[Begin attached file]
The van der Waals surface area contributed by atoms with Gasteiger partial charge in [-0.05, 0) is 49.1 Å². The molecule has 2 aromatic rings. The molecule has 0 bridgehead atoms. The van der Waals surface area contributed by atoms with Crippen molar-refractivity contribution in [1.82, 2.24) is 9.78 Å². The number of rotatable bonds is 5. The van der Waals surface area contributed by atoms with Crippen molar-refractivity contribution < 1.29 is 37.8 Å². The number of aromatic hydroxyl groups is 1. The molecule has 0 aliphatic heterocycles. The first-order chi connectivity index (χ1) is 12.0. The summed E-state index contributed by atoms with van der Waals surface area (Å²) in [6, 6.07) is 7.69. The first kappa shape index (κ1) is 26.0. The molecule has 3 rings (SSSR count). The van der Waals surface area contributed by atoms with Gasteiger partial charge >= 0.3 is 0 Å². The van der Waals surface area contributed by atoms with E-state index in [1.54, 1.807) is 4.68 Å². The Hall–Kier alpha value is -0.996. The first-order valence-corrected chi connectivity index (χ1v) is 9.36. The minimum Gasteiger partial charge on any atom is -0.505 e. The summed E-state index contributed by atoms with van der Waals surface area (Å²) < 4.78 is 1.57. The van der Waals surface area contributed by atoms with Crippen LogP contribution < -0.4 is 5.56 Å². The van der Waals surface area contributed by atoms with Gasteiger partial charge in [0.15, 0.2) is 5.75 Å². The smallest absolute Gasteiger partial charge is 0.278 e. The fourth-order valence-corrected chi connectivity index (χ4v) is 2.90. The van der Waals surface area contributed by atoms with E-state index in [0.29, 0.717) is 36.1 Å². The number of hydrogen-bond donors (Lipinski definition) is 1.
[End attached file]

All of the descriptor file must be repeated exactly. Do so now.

The van der Waals surface area contributed by atoms with Gasteiger partial charge in [-0.05, 0) is 49.1 Å². The molecule has 2 aromatic rings. The molecule has 0 bridgehead atoms. The van der Waals surface area contributed by atoms with Crippen molar-refractivity contribution in [1.82, 2.24) is 9.78 Å². The number of rotatable bonds is 5. The van der Waals surface area contributed by atoms with Crippen molar-refractivity contribution < 1.29 is 37.8 Å². The number of aromatic hydroxyl groups is 1. The molecule has 0 aliphatic heterocycles. The first-order chi connectivity index (χ1) is 12.0. The summed E-state index contributed by atoms with van der Waals surface area (Å²) in [6, 6.07) is 7.69. The first kappa shape index (κ1) is 26.0. The molecule has 3 rings (SSSR count). The van der Waals surface area contributed by atoms with Gasteiger partial charge >= 0.3 is 0 Å². The van der Waals surface area contributed by atoms with E-state index in [1.54, 1.807) is 4.68 Å². The Hall–Kier alpha value is -0.996. The first-order valence-corrected chi connectivity index (χ1v) is 9.36. The minimum Gasteiger partial charge on any atom is -0.505 e. The summed E-state index contributed by atoms with van der Waals surface area (Å²) < 4.78 is 1.57. The van der Waals surface area contributed by atoms with Crippen LogP contribution < -0.4 is 5.56 Å². The van der Waals surface area contributed by atoms with Gasteiger partial charge in [0.15, 0.2) is 5.75 Å². The smallest absolute Gasteiger partial charge is 0.278 e. The fourth-order valence-corrected chi connectivity index (χ4v) is 2.90. The van der Waals surface area contributed by atoms with E-state index in [0.29, 0.717) is 36.1 Å². The number of hydrogen-bond donors (Lipinski definition) is 1.